Answers to Questions


LAMB & LAWRANCE, Puckeridge, Standon, mid 19th century

April, 2003




Charles Lamb (charlesl45 @t of Eastbourne writes According to his birth certificate, Andrew Charles Lamb was born on 27 Nov 1855 at Puckeridge, Standon.   Registered on 5 Jan 1856 by the mark of Ann Lamb Mother, Residence Puckeridge.  Father given as Joseph Lawrance, registrar Charles William Carter. Is it possible to obtain an address for the parents/place of birth?

The address "Puckeridge" given on the certificate would be the "correct" address within a village as small as Puckeridge, at a time when most people could not read or write and everyone in the village knew everyone else and where they lived. If the child was baptised it is possible that the church register could be more helpful - but I doubt it. In general the best bet for locating a property is to demonstrate continuity of occupation and locate the relevant property with the help of a large scale map, census returns, and other sources. If the property was copyhold there may be manorial records, and if freehold there may be documentary evidence - possibly with the existing deeds of the house. In the case of Puckeridge the starting point would be the 1851 and 1861 census, the 1839 tithe map of Standon at HALS and the large scale Ordnance Survey maps at oldmaps. You would need to adapt the techniques described in Locating Census Addresses on Maps depending on the material available. Because Puckeridge was on a busy road there were a fair number of pubs, and these can be useful fixed points in any analysis.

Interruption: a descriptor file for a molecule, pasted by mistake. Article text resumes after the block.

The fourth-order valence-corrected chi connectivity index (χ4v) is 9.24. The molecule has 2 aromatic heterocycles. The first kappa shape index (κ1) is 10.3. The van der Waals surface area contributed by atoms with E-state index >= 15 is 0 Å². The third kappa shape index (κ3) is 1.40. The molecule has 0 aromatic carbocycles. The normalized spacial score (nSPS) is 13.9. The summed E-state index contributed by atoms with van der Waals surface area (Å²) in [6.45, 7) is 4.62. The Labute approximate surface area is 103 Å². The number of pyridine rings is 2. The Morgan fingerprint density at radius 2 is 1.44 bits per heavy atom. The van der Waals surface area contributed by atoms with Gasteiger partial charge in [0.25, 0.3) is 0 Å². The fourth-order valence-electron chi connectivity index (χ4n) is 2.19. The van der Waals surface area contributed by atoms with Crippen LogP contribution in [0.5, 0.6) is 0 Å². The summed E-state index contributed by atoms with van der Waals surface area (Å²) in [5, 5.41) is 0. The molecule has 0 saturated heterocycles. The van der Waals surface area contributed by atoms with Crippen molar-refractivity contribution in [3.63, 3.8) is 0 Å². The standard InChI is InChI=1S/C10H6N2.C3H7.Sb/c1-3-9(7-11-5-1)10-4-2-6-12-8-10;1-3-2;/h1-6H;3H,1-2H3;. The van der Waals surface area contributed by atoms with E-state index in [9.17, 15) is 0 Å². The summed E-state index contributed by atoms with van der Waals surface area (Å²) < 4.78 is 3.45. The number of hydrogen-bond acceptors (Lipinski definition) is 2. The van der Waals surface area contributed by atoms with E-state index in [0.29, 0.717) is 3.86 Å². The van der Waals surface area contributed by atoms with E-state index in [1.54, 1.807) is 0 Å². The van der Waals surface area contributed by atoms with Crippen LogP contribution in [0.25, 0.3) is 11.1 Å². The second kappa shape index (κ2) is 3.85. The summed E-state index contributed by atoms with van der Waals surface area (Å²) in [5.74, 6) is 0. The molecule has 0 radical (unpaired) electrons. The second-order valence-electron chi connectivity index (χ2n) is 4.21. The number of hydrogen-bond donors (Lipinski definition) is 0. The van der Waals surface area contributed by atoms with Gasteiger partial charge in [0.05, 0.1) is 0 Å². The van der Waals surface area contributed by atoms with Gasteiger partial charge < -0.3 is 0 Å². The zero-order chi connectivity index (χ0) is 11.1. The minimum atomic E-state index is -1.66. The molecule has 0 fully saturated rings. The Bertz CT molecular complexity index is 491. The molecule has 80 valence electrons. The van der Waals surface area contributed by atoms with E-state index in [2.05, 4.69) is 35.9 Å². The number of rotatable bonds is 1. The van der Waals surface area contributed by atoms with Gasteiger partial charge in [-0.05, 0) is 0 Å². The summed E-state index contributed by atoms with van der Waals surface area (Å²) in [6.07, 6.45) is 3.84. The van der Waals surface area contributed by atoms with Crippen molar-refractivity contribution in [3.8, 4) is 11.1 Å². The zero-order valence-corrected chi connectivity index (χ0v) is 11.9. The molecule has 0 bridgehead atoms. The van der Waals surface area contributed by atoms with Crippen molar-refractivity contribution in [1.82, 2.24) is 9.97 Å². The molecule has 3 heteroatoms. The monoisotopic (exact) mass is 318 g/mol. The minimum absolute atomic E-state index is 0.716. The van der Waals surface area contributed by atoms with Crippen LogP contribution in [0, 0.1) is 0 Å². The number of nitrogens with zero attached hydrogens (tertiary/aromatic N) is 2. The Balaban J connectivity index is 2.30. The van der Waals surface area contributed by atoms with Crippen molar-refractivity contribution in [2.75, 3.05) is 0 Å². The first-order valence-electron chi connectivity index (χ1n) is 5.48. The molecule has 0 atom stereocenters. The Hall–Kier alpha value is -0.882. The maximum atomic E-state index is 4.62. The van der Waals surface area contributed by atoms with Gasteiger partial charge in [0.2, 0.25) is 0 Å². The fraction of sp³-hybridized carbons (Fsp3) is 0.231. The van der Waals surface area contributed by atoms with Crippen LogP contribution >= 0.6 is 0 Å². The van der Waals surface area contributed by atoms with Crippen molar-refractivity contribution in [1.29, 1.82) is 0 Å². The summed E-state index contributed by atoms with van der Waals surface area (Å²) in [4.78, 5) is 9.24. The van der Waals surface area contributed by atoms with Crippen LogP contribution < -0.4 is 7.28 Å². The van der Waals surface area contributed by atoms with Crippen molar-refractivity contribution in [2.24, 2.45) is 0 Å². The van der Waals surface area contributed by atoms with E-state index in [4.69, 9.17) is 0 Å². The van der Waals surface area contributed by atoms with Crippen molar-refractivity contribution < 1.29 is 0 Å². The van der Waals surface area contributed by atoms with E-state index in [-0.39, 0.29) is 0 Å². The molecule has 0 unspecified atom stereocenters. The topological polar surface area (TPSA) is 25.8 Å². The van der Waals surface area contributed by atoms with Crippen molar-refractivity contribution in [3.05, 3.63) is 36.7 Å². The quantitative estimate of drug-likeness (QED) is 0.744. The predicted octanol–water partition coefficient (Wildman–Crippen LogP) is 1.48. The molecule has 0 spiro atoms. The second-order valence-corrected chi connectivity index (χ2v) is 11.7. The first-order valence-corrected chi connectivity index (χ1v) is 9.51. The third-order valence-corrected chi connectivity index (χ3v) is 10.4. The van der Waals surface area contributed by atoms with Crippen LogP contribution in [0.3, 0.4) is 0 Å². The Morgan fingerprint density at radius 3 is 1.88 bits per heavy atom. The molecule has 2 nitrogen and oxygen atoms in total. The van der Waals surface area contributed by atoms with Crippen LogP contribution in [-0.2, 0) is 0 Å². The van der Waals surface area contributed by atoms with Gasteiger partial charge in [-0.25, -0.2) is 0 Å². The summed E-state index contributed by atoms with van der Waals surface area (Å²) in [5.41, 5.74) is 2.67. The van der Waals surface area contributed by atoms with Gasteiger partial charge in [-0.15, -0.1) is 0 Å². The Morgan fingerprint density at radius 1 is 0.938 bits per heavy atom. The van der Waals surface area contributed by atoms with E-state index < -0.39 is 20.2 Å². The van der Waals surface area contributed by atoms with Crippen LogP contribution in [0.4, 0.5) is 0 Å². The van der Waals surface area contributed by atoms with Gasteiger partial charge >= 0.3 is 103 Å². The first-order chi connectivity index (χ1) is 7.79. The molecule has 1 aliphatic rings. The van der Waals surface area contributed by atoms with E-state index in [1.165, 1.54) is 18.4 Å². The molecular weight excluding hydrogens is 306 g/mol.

In your case there is a complication. As Andrew Charles Lamb was the son of Ann Lamb and Joseph Lawrance he would appear to be illegitimate - and the normal procedure was not to record the father's name. As far as I am aware the father's name could only be entered after 1875, and even then the father had to accompany the mother to the registry office and agree for his name to be included. However, if the couple were living together I suspect the normal procedure was that a "marriage" would be assumed for the purposes of the certificate - and the child would then have been registered as Andrew Charles Lawrance. In these circumstances there must be some doubt that the place of birth was the parent's joint home - because there may not have had a joint home.

If you can add to the information given above tell me.